Stress-related bleeding usually occurs 7-10 days after the initial insult but may manifest sooner. Initially, endoscopy is the most important diagnostic tool. The acute superficial erosions are multiple, begin in the fundus, and progress toward the antrum. Ninety percent of patients stop bleeding with conservative medical therapy that includes NGT lavage and gastric acid–controlling medications to maintain the gastric luminal pH above 5.0.[18]

Endoscopic hemostasis is attempted using electrocoagulation, laser, or injection therapy. Selective angiographic catheterization of the left gastric artery may be attempted with selective infusion of vasopressin (48-72 h) or embolization using Gelfoam, coils, or autologous clot to embolize the left gastric artery. Regardless of the angiographic technique used, it is often unsuccessful because of the rich and extensive submucosal plexus and collateral circulation within the stomach.

Surgical treatment

Surgical intervention becomes necessary if nonoperative therapy fails and blood loss continues. The goals of operative treatment are to control bleeding and to reduce recurrent bleeding and mortality. These patients are at extremely high risk, and the most expeditious procedure is the best option.

Simply oversewing an actively bleeding erosion is sometimes effective enough to control the bleeding. In the setting of life-threatening hemorrhage not amenable to endoscopic control, gastric resection with or without vagotomy with reconstruction may be necessary.

The type of gastric resection depends on the location of the gastric erosions, ie, whether they are proximal or distal. The options are antrectomy and subtotal, near total, or total gastrectomy. Operative mortality rates range from 4-17%.[65] The choice of the initial operation must be made with an understanding of the patient's condition, the amount and location of gastric disease, and an accurate assessment of one's technical ability to rapidly and safely perform a gastric resection. The trend has been to perform less surgery in general and to minimalize the type of surgical procedure performed.[66]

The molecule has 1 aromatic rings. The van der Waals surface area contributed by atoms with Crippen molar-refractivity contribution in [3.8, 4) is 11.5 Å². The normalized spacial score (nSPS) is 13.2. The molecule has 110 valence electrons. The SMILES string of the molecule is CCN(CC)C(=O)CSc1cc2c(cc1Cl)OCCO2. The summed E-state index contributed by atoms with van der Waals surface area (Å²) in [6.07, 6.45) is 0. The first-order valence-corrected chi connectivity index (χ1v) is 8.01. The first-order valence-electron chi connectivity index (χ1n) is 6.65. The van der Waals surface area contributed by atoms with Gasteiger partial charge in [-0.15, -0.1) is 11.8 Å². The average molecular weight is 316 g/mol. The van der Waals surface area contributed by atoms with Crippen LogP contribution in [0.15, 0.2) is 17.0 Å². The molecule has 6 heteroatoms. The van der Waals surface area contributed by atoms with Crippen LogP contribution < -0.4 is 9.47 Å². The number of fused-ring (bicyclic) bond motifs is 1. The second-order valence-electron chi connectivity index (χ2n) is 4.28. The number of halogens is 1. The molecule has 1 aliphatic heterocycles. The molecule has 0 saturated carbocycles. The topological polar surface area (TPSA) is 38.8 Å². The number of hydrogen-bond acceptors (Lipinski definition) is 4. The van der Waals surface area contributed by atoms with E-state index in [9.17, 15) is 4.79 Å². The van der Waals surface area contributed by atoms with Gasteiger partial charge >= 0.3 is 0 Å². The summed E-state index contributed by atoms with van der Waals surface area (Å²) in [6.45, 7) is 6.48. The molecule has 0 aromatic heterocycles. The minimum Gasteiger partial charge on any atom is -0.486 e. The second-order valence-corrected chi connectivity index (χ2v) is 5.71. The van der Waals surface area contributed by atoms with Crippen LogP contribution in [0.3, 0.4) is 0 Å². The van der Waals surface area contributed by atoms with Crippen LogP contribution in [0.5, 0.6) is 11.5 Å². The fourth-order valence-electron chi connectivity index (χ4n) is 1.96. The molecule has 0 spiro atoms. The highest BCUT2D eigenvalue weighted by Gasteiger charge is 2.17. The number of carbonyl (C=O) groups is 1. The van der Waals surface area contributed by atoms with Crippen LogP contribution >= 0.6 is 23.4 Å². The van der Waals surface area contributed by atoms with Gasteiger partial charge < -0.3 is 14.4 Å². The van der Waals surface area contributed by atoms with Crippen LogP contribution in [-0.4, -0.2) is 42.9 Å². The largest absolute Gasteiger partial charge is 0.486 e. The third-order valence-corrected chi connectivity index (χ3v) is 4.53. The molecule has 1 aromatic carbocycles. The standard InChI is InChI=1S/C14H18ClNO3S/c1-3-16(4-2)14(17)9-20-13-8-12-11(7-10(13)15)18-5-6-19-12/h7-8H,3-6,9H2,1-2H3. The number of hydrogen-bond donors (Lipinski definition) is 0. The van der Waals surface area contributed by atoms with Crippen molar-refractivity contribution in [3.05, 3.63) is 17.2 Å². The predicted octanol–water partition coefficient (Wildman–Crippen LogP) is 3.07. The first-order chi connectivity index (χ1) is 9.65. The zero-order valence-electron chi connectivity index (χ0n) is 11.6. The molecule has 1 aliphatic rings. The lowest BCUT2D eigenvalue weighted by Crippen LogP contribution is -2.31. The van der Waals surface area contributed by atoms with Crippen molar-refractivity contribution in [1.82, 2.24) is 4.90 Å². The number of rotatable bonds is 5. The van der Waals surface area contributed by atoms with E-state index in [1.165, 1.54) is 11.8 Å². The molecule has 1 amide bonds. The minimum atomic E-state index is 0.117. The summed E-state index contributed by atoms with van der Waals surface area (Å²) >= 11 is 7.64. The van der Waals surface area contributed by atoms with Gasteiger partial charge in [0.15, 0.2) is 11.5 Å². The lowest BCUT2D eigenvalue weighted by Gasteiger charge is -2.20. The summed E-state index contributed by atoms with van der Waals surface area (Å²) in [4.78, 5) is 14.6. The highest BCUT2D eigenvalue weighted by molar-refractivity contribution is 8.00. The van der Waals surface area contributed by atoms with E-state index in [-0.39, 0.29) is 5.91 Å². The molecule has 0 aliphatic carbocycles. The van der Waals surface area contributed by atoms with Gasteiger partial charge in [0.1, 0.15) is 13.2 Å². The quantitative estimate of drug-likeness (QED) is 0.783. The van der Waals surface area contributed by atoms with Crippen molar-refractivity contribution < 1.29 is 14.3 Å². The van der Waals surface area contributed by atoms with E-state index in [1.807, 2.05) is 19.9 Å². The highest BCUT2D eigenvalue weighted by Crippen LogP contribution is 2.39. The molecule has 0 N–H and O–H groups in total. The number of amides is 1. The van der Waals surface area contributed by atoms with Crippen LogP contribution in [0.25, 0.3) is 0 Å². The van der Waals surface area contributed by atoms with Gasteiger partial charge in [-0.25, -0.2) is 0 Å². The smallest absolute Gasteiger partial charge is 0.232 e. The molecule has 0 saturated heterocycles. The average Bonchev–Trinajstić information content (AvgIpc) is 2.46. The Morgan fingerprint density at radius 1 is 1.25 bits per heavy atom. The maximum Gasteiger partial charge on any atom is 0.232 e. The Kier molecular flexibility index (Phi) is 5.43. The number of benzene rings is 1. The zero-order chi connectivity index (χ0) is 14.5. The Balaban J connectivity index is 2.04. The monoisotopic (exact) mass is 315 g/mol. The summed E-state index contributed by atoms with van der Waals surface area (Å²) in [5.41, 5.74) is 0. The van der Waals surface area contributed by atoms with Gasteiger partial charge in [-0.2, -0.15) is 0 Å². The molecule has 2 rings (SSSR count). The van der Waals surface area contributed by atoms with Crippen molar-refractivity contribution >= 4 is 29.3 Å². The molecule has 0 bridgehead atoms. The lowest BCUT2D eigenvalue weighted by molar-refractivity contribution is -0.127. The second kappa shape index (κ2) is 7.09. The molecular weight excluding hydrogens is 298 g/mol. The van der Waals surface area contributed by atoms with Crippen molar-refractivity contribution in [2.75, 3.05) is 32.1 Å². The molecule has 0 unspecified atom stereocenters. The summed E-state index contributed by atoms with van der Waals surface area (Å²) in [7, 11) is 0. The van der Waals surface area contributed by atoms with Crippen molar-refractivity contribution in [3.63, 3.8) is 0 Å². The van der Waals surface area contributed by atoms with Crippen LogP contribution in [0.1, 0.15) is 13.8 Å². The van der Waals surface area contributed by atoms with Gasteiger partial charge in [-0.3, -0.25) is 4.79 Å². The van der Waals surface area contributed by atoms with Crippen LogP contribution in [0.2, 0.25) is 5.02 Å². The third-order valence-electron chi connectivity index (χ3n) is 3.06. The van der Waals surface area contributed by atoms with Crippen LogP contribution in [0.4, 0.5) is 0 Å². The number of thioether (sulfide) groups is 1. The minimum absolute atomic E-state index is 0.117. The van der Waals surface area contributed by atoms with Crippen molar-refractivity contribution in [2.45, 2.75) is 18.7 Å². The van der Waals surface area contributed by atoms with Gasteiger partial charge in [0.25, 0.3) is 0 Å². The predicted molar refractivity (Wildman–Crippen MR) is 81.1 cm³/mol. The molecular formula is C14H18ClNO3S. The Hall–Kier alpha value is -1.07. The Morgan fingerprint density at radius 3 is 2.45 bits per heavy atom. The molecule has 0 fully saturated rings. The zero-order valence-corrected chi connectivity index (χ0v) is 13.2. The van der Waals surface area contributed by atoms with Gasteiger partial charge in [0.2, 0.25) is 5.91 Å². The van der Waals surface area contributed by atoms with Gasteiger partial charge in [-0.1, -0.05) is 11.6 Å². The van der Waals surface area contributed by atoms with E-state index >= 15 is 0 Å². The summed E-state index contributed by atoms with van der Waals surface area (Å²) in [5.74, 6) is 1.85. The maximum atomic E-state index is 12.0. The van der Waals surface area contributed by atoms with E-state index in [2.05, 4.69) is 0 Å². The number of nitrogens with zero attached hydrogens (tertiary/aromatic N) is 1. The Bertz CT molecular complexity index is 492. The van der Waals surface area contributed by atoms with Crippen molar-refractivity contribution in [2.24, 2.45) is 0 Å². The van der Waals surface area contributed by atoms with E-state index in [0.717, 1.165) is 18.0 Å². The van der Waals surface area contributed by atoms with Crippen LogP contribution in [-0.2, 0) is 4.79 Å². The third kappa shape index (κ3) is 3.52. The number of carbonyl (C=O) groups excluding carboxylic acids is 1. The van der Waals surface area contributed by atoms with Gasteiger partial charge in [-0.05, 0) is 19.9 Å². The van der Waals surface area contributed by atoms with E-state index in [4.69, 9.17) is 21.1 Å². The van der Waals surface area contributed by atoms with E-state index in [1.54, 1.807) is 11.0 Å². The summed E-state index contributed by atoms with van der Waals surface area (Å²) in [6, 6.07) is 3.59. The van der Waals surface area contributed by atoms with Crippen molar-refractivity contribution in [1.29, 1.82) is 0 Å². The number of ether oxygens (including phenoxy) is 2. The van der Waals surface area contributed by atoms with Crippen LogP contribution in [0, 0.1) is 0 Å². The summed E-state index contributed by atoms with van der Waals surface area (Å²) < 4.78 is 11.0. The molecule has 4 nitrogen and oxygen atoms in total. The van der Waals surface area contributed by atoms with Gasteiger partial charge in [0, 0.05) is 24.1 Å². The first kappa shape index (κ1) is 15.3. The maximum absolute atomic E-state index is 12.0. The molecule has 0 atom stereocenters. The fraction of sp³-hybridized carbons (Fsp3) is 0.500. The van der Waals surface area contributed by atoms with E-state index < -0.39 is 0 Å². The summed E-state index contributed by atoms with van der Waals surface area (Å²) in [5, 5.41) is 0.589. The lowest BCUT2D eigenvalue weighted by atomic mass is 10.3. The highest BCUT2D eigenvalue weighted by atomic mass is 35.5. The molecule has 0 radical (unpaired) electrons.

Managing the underlying insult causing the gastric stress ulcerations is also important. This involves supportive measures to maintain acceptable hemodynamic parameters, to provide adequate nutritional support in the critically ill patient, and to treat sepsis (if present).

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Mallory-Weiss Syndrome Treatment

Distinguishing Mallory-Weiss syndrome from Boerhaave syndrome is critical. Although both entities share a common pathogenesis, their management is completely different.

Boerhaave syndrome represents a full-thickness transmural laceration with perforation of the esophagus. A Gastrografin swallow helps to confirm the presence of the perforation in most cases, and prompt surgical intervention is necessary to prevent mediastinitis and sepsis.

On the other hand, surgical intervention in Mallory-Weiss syndrome is required to achieve hemostasis in only 10% of cases.[18] The bleeding from a Mallory-Weiss tear spontaneously ceases in 50-80% of patients by the time endoscopy is performed.[18]

For patients in whom bleeding is visualized at endoscopy, the endoscopic treatment options are electrocoagulation, heater-probe application, hemoclips, epinephrine injection, or sclerotherapy.

In a series published by Bataller et al, hemostasis was achieved in 100% of patients with Mallory-Weiss tears by using endoscopic sclerotherapy with epinephrine (1:10,000) and 1% polidocanol. Other nonoperative therapies are reserved for cases in which endoscopic attempts at creating hemostasis have failed.

Other available options are angiographic intra-arterial infusion of vasopressin and transcatheter embolization of branches of the left gastric artery using Gelfoam. Avoid the balloon tamponade technique using the Sengstaken-Blakemore tube in this particular circumstance, because this apparatus may extend the mucosal laceration into a transmural laceration with perforation.[18]

Surgical intervention is indicated in patients with continued bleeding after failed attempts at nonoperative therapies.

Bleeding from the gastroesophageal junction is visualized through an anterior gastrotomy. Once the tear is localized, the bleeding is controlled by oversewing the lesion.

The overall mortality rates for patients who require emergent surgery is 15-25%, in contrast to a mortality rate of 3% or less for patients whose bleeding stops by the time of the initial endoscopy.[18]

Go to Mallory-Weiss Tear for complete information on this topic.